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Race Relations in Urumqi Face Uncertain Future

Tensions still remain between Han Chinese and Uighur Muslims following last week's violence in Urumqi, the capital of China's far-western Xinjiang region.

Chinese authorities say 184 people were killed in the unrest, 137 of them were ethnic Han. Some Han and Uighur people insist the riots were an aberration in an otherwise harmonious interracial city, but other Uighurs accuse authorities of longstanding discrimination against ethnic minority Muslims

Last week's widespread ethnic violence remains a fresh wound in this diverse city of 2 million people.

Many say the Uighur led riots, that began July 5, were the actions of a small group of troublemakers and do not reflect the attitudes of average Urumqi residents.

Maimaiti Aili is a Uighur man who owns a dry foods store on the edge of the Grand Bazaar.

He says the riots will not affect relations with his Han friends.

Aili explained, "On the day of the riots a lot of Han suppliers called me to see if I was safe."

Lili, a retired Han woman, agrees and has this to say, "Uighur-Han relations are really good. I like to join in activities for retirees, like dance classes. Lots of minorities participate in these activities too, including Uighurs. They come to our house, we go to their house. They are also really angry."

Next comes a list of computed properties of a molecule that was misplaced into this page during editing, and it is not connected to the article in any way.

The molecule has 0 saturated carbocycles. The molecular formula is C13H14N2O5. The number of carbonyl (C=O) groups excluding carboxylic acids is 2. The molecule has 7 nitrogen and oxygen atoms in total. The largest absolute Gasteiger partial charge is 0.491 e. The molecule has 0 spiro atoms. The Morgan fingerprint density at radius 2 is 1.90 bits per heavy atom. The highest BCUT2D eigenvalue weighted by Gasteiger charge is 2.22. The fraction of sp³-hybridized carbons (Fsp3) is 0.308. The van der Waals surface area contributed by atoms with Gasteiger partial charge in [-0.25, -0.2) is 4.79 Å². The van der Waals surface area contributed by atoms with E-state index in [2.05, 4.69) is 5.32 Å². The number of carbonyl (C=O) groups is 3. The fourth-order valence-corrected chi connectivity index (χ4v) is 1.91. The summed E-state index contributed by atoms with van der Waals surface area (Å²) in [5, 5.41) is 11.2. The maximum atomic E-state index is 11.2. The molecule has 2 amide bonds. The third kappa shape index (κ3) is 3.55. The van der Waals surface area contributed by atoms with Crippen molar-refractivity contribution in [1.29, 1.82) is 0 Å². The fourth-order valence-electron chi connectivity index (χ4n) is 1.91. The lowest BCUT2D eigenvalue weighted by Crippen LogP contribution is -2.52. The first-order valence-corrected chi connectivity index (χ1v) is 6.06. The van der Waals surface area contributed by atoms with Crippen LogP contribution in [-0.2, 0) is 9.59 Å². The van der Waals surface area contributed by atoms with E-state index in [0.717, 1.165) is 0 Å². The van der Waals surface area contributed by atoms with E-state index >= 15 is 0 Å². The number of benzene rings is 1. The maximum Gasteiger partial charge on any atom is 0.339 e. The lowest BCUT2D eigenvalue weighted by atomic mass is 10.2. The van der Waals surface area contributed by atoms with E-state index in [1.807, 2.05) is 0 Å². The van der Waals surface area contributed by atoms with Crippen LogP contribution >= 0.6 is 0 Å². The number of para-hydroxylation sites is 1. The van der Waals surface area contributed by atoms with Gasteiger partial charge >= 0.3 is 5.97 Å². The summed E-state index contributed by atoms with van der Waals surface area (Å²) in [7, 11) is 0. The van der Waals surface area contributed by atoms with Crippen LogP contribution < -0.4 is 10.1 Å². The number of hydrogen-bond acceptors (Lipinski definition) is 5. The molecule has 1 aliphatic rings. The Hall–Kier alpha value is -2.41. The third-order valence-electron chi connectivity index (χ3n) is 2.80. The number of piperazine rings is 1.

The image of racial harmony in Urumqi is undercut by the government's need to deploy thousands of Chinese troops to bring quiet to the city's streets.

Authorities arrested over 1,400 Uighurs following the riots.

Since Sunday, residents are required to carry their identity cards to comply with police checks.

Mosques were closed, including for Friday prayers.

That day local Uighur authorities told people to pray at home.

At this mosque where thousands usually come to worship on Fridays, men who arrived ready to pray were unable to enter. They watched as soldiers patrolled from the minaret.

Walking through Uighur neighborhoods, people say they are still afraid to leave their communities, both because of Han attacks and getting arrested by authorities. Many are too fearful to be interviewed on camera.

This 38-year-old Uighur woman was only willing to be filmed if her identity would be protected. She says Chinese authorities discriminate against Uighurs because of their ethnicity and religion.

She says, "China doesn't support our religion's customs and lifestyle, like women covering their face, or men wearing a hat or having a beard. Just for this they will arrest us."

The anonymous woman also accuses the Chinese media of downplaying Uighur injuries and deaths.

She claims, "Lots of young Uighur people died on the 6th and 7th, but the government doesn't make it public or broadcast this news."

China's official death toll from the riots now stands at 184, 137 of whom were ethnic Han.

There is no indication if this number includes the days following July 5 when Han mobs carried out revenge attacks on Uighurs.

The imam of the Liu Daowan mosque Obul Hashim Haxim, who is also a Chinese parliament member, told reporters the rioters were not acting in the spirit of Islam.

When asked if Uighurs were treated unfairly in China, he firmly disagreed.